Abstract: Florissant Fossil Beds National Monument (FLFO) was established to protect the rare abundance and diversity of fossil resources preserved in the Florissant Formation. The majority of fossils are plants and insects preserved in laminated shale, which is prone to conservation issues. These issues result from the inherent thinness of individual laminae (≥0.1 mm) and high clay content, and, during collection, sharp fluctuations in relative humidity (RH) and moisture content. The purpose of this paper is to describe historical and current stabilization methods, and report on two current research efforts at separate institutions to mediate these issues using controlled drying techniques and selection of appropriate adhesives and consolidants following best practices in fossil preparation. Response of shale units to humidity is being investigated at the Western Archeological and Conservation Center facility in Tucson, Arizona, along with the viability of consolidation with tetraethyl...
      PubDate: Thu, 11 Jan 2024 00:00:00 +000
       
  • Keeping Snow and Ice Frozen with Renewable Energy Solutions to Halt
           Climate Change

    • Authors: Gonzalez; Patrick
      Abstract: Human-caused climate change has reduced snowfall and melted snowpack, glaciers, and sea ice around the world. Eliminating coal, oil, and other fossil fuels and replacing them with solar, wind, and other renewable energy is essential to halt climate change.
      PubDate: Thu, 11 Jan 2024 00:00:00 +000
       
  • Breaking out of the fishbowl: Integrating paleontological resource
           management and public engagement while inspiring stewardship through an
           open-door fossil preparation lab at Badlands National Park

    • Authors: Welsh; Ed , Carpenter, Mary , Starck, Ellen N.
      Abstract: Badlands National Park has been implementing an experimental “open door” concept to their fossil preparation lab, where visitors are allowed into the workspace to experience paleontological work behind the scenes. The combined effort of Resource Education and Resource Management divisions have addressed safety and security issues to optimize the maximum benefits towards resource stewardship as well as public education and enjoyment. These efforts have manifested through various interpretive opportunities combined with strategies towards visitor inclusion into the scientific realm, through encouraging citizen science. The efforts supporting the “open door” lab concept has provided significant, measurable impacts towards inspiring public engagement and stewardship. Since the lab’s opening, there has been a 400% increase in Visitor Site Reports, the parks fossil reporting citizen science program. The past decade of having an “open door” lab has led to the revelation that if the...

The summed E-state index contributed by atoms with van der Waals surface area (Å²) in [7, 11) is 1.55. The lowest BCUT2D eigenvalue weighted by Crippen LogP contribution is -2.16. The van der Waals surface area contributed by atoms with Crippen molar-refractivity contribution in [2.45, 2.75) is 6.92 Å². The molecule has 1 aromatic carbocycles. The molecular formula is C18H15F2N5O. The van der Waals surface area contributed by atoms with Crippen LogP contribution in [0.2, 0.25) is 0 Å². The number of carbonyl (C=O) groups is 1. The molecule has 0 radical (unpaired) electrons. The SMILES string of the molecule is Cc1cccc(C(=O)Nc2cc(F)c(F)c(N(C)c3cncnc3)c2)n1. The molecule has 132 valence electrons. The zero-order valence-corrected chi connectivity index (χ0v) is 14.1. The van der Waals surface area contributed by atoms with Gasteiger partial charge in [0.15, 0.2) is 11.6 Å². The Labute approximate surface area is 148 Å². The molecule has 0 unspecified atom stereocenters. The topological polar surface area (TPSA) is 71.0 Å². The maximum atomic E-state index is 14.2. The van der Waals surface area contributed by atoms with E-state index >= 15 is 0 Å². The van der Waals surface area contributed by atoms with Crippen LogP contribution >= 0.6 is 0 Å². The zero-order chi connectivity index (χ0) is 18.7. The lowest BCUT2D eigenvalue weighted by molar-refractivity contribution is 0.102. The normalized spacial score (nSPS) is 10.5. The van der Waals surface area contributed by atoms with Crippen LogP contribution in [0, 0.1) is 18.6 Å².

PubDate: Thu, 11 Jan 2024 00:00:00 +000
       
  • Health challenges of rangers—a planetary health workforce

    • Authors: Rerolle; Francois , Singh, Rohit , Mascari, Thomas , Aisha, Hamera , Avino, Felipe Spina , Gajardo, Osvaldo Barassi , Urh, Melina , Mcvey, Drew , Belecky, Mike , Moreto, William